… well, not really, but they should!!!
Following two simple guidelines would help: 1) Don’t ever change the function of installed software unless the user has requested it (don’t even suggest it. Just sit there quietly until told othewise) and 2) Don’t evern install new software. Ever. That is the user’s job, not Google’s or anyone else’s.
I now know that Google’s philosophy allows for the flagrant violation of these important guidelines, without impunity or regret. This makes Google Evil.
The relationship between software and function should not change on your computer unless you want it to, or at the very least, it should change only if you know about it and have the option of changing opting out. Indeed, the option should never me raised by the software itself. Your software should just sit there and work and integrate with the rest of your software as you originally specified. A previously rarely used (by you) word processor should no more unilaterally become the default for handling certain documents than your car should be replaced by your little-used bike as your main form of transportation. So when, out of the blue, Facebook notifications sent to me via email started to open an instance of Google Chrome instead of Firefox then I became quite concerned. I did not know who the culprit was, Google or Facebook.
Then, I went to check a Google alert email and THAT also caused Google Chrome to open instead of Firefox. That demonstrated to me that Google was the likely culprit, but perhaps not. Until proven otherwise, Google is the bad guy. The evil bad guy.
This was easy to fix. It is a two step process. First, I totally uninstalled Google Chrome so that it could never intrude as my default browser again. Now that Google has demonstrated itself to no longer live up to its famous motto, Google Chrome can certainly not be installed on my system. Or at least, not until I have assurances. Also, the installation process for Google products on Linux in the past has been abnormal and in my view potentially evil. So when Google gets on board with Open Source in real ways and not just fake ways, and explains this latest evil to me, and starts to think about their overall strategy, I’m afraid that Google is on my list of Evil corporations.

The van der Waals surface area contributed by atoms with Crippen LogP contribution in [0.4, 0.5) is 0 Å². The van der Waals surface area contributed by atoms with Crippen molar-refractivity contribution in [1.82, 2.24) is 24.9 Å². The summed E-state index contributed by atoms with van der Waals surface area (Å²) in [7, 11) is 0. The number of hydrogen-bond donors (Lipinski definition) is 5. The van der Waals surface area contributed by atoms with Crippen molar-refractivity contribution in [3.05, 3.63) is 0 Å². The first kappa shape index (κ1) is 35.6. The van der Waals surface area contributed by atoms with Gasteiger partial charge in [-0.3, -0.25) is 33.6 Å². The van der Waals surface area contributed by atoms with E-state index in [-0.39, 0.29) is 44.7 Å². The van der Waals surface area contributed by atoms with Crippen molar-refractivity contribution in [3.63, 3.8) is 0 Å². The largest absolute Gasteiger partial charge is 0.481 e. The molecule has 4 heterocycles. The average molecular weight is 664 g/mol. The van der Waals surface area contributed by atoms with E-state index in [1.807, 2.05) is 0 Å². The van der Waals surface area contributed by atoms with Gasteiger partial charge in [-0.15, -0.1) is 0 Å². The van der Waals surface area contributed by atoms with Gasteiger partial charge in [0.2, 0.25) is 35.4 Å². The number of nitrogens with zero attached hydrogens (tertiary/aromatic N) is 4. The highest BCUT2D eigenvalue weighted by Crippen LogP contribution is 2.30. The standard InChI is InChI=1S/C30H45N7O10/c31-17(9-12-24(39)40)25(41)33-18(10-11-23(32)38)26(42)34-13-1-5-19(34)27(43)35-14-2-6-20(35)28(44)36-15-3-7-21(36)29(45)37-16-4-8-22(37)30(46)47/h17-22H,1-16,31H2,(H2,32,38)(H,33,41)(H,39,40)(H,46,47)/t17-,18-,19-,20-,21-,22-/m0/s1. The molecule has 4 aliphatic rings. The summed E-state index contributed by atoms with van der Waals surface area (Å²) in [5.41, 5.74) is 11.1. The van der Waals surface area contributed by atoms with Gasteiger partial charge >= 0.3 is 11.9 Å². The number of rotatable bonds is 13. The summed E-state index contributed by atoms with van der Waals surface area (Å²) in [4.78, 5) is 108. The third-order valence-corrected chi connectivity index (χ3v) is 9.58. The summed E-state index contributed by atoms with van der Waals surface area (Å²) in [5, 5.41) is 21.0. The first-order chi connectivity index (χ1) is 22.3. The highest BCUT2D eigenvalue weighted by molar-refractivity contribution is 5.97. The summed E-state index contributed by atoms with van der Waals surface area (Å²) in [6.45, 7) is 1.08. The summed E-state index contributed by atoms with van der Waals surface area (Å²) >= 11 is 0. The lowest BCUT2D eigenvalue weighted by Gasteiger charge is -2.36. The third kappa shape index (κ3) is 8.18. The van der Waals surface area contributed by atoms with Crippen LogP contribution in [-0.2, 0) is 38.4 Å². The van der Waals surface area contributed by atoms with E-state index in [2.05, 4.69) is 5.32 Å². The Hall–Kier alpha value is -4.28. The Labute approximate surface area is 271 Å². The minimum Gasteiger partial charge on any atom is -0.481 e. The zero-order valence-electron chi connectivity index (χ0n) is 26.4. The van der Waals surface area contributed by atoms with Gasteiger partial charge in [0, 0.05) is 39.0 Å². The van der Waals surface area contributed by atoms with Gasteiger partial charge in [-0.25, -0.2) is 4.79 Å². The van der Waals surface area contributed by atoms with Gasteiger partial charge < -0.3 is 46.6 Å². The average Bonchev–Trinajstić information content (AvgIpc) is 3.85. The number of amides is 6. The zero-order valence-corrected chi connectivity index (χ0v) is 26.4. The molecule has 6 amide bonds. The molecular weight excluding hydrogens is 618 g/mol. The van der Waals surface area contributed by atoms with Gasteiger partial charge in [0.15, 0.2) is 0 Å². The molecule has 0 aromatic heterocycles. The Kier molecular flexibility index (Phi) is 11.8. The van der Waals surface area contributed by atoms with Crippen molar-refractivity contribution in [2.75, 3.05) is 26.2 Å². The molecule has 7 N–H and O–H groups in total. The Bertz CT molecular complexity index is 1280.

The second step towards fixing the Chrome problem is to fix the psychological damage of having been had by a company that I trusted. And that, of course, is done by blogging about it. I want all 14 of my readers to know this: I trusted Goolge a week ago, I do not trust Google today.
Several months ago I had a meeting with the IT chief of a major institution in which we were speaking, along with department heads outside of IT, about security. This particular IT chief was far more paranoid about security than I thought he needed to be, but for someone in his position, I suppose more paranoid is better than less paranoid (up to a point). After the meeting, we had one of those unofficial hallway conversations about security and related issues, and it was at that time that I learned that he was quite comfortable with the idea of handing all of his email and file sharing related duties over to Google as soon as possible. He did not say the main reasons for this, but I assumed there would be many.
One of those reasons is, of course, security, but another and closely related reason is responsibility for security. Mr. IT Chief, if Google was handing everything, would not have to worry if there was a major security breach. It is even possible to imagine the scenario in which a high-end decision maker in IT would pass the system off to Google knowing, or strongly suspecting, that Google would be more likely to screw up the security than if the system did not change hands, but since the responsibility for security would be passed along as well, it would not matter. (This is called the “Agency Effect.”)
Which is fine. It is probably the case that hospitals, universities, major businesses, and so on are too paranoid, and whatever Google does is enough, even if it is less than the original institutions might do. Or, it might be that this passing off of responsibility is little more than a marketing tool for Google and a cost-cutting tool for IT managers.